I arrived to a smile and a room with only one bed. Jim welcomed me in and as I moved toward my usual piece of real estate for our weekly visit, I looked over and saw that his roommate was gone. I mean GONE gone. His bed and possessions seemed to have vanished.
“What happened to your roommate?” I asked.
“Well, that’s too bad. Did he…”
“I mean Gone gone.” Jim interrupted.
Jim’s roommate passes away just a few days earlier. He was only there a few weeks. Neither of us had any idea whether he had dementia or not. He never spoke and was seemingly comatose the last time I was here.
I asked Jim about his former roommate, Raymond, who was still living across the hall.
“He’s in the hospital.”
“They are a little lacking in the details around this place.” Jim reminded me.
“Well, I hope he gets better.”
“Yes, so do I. But, I’ll probably never see him again. Usually, when they leave, they leave for good…you know, die.”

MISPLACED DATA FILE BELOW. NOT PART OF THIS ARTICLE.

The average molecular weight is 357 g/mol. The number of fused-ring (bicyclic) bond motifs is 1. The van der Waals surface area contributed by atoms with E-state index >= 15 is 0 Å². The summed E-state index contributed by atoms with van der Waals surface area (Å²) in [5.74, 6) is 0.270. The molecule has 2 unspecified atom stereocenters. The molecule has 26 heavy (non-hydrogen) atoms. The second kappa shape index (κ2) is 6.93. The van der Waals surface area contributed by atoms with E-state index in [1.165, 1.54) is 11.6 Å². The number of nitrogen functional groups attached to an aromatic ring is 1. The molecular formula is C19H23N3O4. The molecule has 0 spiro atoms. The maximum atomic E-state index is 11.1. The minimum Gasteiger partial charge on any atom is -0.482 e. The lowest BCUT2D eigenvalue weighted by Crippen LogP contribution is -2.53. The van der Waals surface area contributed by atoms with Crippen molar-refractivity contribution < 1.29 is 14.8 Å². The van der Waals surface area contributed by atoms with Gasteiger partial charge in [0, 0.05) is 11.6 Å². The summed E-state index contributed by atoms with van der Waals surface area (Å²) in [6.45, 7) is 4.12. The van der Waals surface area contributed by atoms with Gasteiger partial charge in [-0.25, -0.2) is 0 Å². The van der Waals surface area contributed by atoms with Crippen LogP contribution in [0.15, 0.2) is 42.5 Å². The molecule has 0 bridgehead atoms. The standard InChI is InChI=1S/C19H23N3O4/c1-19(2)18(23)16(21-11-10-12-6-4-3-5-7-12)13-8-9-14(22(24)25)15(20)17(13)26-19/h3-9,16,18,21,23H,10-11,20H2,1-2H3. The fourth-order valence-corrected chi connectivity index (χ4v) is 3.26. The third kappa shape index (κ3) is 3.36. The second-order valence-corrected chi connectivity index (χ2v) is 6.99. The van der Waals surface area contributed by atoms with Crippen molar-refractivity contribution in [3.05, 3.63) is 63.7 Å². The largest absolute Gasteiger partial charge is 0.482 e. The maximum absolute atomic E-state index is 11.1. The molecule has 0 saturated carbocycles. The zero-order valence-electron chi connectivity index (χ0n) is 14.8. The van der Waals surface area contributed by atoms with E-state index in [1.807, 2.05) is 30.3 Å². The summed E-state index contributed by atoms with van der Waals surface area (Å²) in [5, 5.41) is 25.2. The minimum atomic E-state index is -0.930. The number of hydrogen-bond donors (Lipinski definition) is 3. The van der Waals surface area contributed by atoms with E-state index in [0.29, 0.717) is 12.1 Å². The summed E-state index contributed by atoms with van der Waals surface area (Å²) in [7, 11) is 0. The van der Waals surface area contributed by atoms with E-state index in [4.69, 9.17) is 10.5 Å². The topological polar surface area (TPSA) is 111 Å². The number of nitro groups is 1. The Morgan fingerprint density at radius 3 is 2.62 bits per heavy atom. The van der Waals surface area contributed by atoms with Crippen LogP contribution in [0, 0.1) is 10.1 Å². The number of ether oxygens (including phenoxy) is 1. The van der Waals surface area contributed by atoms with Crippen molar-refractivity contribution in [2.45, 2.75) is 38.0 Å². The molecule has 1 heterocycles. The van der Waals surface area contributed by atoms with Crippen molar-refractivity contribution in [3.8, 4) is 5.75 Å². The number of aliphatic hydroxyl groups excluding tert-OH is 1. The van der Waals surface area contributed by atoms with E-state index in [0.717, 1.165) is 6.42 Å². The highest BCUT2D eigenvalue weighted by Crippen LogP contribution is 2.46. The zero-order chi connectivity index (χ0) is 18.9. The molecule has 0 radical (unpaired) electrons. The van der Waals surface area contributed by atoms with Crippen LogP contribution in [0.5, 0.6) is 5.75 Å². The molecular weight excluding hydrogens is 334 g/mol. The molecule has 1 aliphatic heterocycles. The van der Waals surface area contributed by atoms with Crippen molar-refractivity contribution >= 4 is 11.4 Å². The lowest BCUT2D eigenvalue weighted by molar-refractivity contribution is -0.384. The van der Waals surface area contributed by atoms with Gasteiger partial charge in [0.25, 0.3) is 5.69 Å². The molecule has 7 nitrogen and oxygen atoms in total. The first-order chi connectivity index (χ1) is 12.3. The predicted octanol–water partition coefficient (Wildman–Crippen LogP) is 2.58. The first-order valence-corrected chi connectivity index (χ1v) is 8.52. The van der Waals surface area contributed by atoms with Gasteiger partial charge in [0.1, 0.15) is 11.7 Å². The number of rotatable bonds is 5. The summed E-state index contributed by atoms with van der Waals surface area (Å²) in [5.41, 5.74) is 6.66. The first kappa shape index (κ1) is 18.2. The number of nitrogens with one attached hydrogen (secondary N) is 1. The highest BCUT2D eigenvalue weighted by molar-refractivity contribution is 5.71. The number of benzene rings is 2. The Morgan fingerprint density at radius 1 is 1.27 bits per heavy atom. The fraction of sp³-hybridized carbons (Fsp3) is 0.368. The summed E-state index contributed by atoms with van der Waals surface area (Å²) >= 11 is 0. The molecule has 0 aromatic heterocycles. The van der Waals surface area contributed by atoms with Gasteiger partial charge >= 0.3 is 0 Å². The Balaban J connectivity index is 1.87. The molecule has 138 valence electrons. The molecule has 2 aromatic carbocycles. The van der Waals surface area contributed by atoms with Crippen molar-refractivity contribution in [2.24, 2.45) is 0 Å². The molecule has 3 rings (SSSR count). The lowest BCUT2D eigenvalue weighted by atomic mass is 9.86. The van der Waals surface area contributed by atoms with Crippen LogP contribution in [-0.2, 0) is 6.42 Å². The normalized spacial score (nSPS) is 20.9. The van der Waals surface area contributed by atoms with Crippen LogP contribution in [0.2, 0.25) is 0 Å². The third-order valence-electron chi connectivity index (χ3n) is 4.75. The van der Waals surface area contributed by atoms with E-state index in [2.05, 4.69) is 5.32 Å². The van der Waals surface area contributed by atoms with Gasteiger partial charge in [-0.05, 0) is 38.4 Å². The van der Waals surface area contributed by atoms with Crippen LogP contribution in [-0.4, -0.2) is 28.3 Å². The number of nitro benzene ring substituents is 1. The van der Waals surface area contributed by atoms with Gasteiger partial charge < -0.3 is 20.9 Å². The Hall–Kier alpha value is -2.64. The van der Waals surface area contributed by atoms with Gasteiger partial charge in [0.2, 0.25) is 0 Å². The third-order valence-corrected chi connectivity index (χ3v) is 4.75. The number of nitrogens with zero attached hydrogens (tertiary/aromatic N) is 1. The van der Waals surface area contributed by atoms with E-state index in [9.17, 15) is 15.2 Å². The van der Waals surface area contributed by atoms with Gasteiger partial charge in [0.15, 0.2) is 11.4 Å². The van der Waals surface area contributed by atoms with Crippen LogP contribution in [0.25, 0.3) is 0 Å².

And off we go on another weekly visit with Jim. Some weeks are a lot like this one. Generally negative. I am supposed to be the light of Christ coming to let a little sunshine into the man’s life, but it is hard to ignore the outright darkness sometimes. Jim didn’t seem sad. No, Jim just seemed like Jim.
The sadness was mostly mine. I try not to dwell on this place. It can be hard not to do so. I’ve learned to treat it like the staff. Find humor in certain things and accept what you see and experience as just part of the job. But occasionally I find myself inside as an invisible resident. Because that is what they are. With most having advanced dementia or Alzheimers, they don’t make friends. They likely don’t remember the staff. They just exist….until they leave.
That is why Jim being here can seem so tragic. He’s not an invisible resident. The staff love him because he can love back. For all the hours they spend escorting residents to their rooms because they forgot where it is (which is most of them), they have brief moments with Jim.
I suppose I am just realizing that this place is not unique. Whether the facility is for those with dementia or advanced stages of life, they sit in their rooms and wait. They wait until it is their time to leave. Longing for family to visit, but “understanding” that everyone is so busy these days.
Well, they’re right. We are all too busy.
Run in Peace, Rest in Grace